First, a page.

An interview with Memory Care Manager, Kate Ellis
written by Cherelle Perry
Alzheimer’s disease is a progressive brain disorder that alters memory function and behavior. This cognitive decline is a neurological condition that usually occurs in older adults or seniors. Alzheimer’s Awareness Day is designed to educate and eliminate the stigma surrounding dementia. When discussing Alzheimer’s disease, it is important to acknowledge not only the individuals who battle with it but the families and caregivers as well.
“Alzheimer’s and Dementia affect the family as a whole.” -Kate Ellis, Memory Care Manager
Memory Care Manager, Kate Ellis, offers a wealth of advice regarding Alzheimer’s disease management. She discusses several indicators to determine if a family member may have Alzheimer’s or age-related memory loss. Elopement, behavioral outbursts, and inability to complete activities of daily living (ADLs) are all signs to look out for. Also, frustration, mood swings, or anger are common symptoms as well. According to Kate, this is attributed to increased agitation as memory loss progresses.
However, there are several steps that can be taken to delay the development of Alzheimer’s. Depending on the level of functionality of the individual, treatment options can vary. To determine the best level of care Kate recommends seeing a specialist for an exam. “Alzheimer’s you can actually see on a scan,” Kate explains. Typically, this process will include the administration of screening or questionnaire. She further discusses a plaque buildup that assists neurologists in tracking advancement.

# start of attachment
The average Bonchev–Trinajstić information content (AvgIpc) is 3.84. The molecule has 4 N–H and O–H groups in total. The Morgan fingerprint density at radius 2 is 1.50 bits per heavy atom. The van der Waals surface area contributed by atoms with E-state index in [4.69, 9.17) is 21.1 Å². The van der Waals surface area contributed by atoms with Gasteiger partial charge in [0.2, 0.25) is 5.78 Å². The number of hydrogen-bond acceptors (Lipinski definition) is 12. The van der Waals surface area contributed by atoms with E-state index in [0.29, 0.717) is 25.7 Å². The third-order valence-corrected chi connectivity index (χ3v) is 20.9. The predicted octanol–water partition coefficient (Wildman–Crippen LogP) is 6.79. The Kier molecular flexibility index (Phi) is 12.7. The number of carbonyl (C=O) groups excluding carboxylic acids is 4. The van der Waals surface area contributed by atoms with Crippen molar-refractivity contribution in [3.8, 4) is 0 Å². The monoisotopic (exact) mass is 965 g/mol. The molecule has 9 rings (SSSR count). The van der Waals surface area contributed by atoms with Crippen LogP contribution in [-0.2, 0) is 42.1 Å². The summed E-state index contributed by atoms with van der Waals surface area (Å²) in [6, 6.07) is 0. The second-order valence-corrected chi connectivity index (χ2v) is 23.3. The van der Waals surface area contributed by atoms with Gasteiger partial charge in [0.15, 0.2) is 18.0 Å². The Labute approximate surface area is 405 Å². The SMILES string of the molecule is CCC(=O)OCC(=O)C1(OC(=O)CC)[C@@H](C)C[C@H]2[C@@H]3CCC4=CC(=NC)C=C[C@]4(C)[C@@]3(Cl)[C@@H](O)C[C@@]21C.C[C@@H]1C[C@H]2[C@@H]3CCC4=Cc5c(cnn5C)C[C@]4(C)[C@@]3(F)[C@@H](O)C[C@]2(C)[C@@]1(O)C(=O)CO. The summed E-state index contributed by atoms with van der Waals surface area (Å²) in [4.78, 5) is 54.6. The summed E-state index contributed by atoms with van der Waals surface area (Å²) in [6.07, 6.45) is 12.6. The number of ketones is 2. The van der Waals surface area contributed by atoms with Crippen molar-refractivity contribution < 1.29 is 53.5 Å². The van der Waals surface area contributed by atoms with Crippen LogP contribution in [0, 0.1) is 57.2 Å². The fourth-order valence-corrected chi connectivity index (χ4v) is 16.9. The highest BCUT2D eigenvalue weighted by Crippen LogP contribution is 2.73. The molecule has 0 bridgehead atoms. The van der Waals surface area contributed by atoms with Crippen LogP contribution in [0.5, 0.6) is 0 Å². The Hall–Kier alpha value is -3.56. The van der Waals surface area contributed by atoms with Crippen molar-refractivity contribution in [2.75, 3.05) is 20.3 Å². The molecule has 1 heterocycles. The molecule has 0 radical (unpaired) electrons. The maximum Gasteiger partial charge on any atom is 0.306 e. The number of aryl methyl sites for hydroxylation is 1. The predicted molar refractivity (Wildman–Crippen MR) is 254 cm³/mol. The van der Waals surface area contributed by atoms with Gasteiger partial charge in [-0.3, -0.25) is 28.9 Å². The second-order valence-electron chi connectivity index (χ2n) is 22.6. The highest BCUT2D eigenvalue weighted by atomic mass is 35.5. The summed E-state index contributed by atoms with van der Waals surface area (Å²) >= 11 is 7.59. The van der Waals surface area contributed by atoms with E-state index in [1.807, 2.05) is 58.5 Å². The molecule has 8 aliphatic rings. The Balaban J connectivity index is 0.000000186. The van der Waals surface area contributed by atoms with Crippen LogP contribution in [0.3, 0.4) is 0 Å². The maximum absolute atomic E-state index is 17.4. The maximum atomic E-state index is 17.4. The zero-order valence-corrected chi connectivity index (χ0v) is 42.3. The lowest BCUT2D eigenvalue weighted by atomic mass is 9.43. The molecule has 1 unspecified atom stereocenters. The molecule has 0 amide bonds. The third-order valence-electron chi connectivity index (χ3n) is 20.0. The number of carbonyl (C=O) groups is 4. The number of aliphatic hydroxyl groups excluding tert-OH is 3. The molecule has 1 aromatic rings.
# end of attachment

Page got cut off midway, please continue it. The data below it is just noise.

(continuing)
These cognitive assessments are critical to providing caregivers a clear idea of how to proceed and what accommodations may need to be made.
“Once you get that baseline, you know if there are any changes or a need for medication” she offers. There are also several medication options for Alzheimer’s that as Kate describes, “keeps it in check without progression.”
Another essential to remember when managing Alzheimer’s disease is acknowledging the emotional impact the disease has on families, their loved ones, and those providing care. Taking care of yourself is paramount to be able to properly take care of others. Consider taking a break, “even if it’s just a few hours a day.”
“Alzheimer’s and dementia affect the family as a whole,” she continues. There are several resources available to assist. For example, Kate recommends memory care as a benefit that is “better for your parent because they are engaged and they have care.”
Alzheimer’s does not define your life. Sharing the responsibility whether with people you trust, experienced professionals like Kate, or memory facilities, create the best opportunities for your family members to thrive. Through treatment, proactive steps, and specialized care you can improve the quality of life for your loved one.